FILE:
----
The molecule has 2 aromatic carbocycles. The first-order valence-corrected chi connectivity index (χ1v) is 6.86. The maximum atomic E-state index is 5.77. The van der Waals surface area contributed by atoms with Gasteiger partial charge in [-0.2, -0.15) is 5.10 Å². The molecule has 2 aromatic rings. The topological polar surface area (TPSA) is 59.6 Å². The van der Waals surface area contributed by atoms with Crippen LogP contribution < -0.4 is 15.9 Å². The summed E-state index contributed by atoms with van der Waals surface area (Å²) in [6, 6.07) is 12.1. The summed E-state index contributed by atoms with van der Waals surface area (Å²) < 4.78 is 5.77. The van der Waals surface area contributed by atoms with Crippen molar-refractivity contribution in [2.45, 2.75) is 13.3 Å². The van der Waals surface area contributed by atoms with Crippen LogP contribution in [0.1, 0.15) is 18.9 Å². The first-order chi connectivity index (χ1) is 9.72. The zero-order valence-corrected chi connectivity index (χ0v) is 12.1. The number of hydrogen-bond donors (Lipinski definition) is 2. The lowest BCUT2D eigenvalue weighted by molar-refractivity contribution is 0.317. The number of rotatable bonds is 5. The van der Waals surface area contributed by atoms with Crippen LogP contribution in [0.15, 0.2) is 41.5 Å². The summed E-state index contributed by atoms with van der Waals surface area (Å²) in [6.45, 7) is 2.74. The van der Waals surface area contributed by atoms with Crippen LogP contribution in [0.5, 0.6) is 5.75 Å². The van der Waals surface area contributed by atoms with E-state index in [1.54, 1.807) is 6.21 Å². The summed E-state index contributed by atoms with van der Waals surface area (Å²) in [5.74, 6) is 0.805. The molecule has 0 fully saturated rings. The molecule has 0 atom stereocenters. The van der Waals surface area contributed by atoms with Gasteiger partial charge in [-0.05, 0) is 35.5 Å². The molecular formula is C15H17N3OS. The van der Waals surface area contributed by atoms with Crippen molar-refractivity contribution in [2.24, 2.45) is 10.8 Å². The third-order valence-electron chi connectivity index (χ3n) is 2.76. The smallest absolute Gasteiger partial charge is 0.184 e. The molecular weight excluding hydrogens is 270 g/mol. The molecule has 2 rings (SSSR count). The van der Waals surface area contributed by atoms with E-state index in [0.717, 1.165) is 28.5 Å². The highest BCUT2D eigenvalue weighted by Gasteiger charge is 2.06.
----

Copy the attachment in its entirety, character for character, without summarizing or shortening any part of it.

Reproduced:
The molecule has 2 aromatic carbocycles. The first-order valence-corrected chi connectivity index (χ1v) is 6.86. The maximum atomic E-state index is 5.77. The van der Waals surface area contributed by atoms with Gasteiger partial charge in [-0.2, -0.15) is 5.10 Å². The molecule has 2 aromatic rings. The topological polar surface area (TPSA) is 59.6 Å². The van der Waals surface area contributed by atoms with Crippen LogP contribution < -0.4 is 15.9 Å². The summed E-state index contributed by atoms with van der Waals surface area (Å²) in [6, 6.07) is 12.1. The summed E-state index contributed by atoms with van der Waals surface area (Å²) < 4.78 is 5.77. The van der Waals surface area contributed by atoms with Crippen molar-refractivity contribution in [2.45, 2.75) is 13.3 Å². The van der Waals surface area contributed by atoms with Crippen LogP contribution in [0.1, 0.15) is 18.9 Å². The first-order chi connectivity index (χ1) is 9.72. The zero-order valence-corrected chi connectivity index (χ0v) is 12.1. The number of hydrogen-bond donors (Lipinski definition) is 2. The lowest BCUT2D eigenvalue weighted by molar-refractivity contribution is 0.317. The number of rotatable bonds is 5. The van der Waals surface area contributed by atoms with Crippen LogP contribution in [0.15, 0.2) is 41.5 Å². The summed E-state index contributed by atoms with van der Waals surface area (Å²) in [6.45, 7) is 2.74. The van der Waals surface area contributed by atoms with Crippen LogP contribution in [0.5, 0.6) is 5.75 Å². The van der Waals surface area contributed by atoms with E-state index in [1.54, 1.807) is 6.21 Å². The summed E-state index contributed by atoms with van der Waals surface area (Å²) in [5.74, 6) is 0.805. The molecule has 0 fully saturated rings. The molecule has 0 atom stereocenters. The van der Waals surface area contributed by atoms with Gasteiger partial charge in [-0.05, 0) is 35.5 Å². The molecular formula is C15H17N3OS. The van der Waals surface area contributed by atoms with Crippen molar-refractivity contribution in [2.24, 2.45) is 10.8 Å². The third-order valence-electron chi connectivity index (χ3n) is 2.76. The smallest absolute Gasteiger partial charge is 0.184 e. The molecular weight excluding hydrogens is 270 g/mol. The molecule has 2 rings (SSSR count). The van der Waals surface area contributed by atoms with E-state index in [0.717, 1.165) is 28.5 Å². The highest BCUT2D eigenvalue weighted by Gasteiger charge is 2.06.